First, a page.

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Dhirubhai Discovery—Largest Discovery in 2002


Ross, Steven P.1, Ravi Bastia2, William Leslie1, R. J. Singh2, Neeraj Sinha2, Ashwani Sharma2 (1) Reliance Exploration and Production, Plano, TX (2) Reliance Industries Limited, Navi Mumbai, India


Reliance Exploration and Production discovered Dhirubhai A & B, the largest new field of 2002, in deep water (1000+ m) off the Godavari Delta, east coast India. Estimated recov­erable reserves from four wells are seven to ten TCF of biogenic gas. The field is a Pliocene structural/stratigraphic trap, or compaction anticline. An extensive marine, deep-water chan­nel system was deposited during lowstand conditions. Two distinct channel types form the reservoir facies. One channel type is fixed, hundreds of meters in thickness, and contains coarse- to fine-grained sandstone. Sandstones in the second channel type are thinner, tens of meters thick, and finer grained. While active, the latter channels migrated southward .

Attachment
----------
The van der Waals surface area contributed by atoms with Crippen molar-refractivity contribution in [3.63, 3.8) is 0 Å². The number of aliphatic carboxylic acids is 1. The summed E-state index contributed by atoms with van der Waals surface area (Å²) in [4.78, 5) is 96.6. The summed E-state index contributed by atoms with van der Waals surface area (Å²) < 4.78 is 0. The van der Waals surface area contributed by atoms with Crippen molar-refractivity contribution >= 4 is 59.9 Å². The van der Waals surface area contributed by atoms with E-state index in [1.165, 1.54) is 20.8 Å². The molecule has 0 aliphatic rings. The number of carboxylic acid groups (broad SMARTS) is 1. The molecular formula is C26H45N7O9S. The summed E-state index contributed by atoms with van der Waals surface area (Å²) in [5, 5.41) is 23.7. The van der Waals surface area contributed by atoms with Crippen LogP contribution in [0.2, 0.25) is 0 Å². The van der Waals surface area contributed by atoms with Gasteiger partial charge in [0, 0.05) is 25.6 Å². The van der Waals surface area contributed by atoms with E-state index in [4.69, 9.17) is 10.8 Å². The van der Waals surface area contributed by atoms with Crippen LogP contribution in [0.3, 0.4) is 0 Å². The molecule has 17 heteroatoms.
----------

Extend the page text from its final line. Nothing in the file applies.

The Dhirubhai fields were discovered using a coarse grid of 2D seismic data and a focused 3D exploration survey. Channel-belt reservoirs are imaged as amplitude anomalies, whereas levees show no unique amplitude character and are thin, poor-quality reservoirs. High-impedance corresponds to reservoirs of coarse-grained sandstone with rare conglom­erate. Low-impedance exemplifies two reservoir types: 1) thick, well-sorted, coarse- to medium-grained sandstone; and 2) thick sections of interbedded, well-sorted, medium- to fine-grained sandstone and shale.

Over 100 km2 of the channel system is charged. Channel belts served as the carrier beds as well as, the reservoir. Slope shales form the updip seal and the top seal consists of fine­grained Pliocene highstand deposits.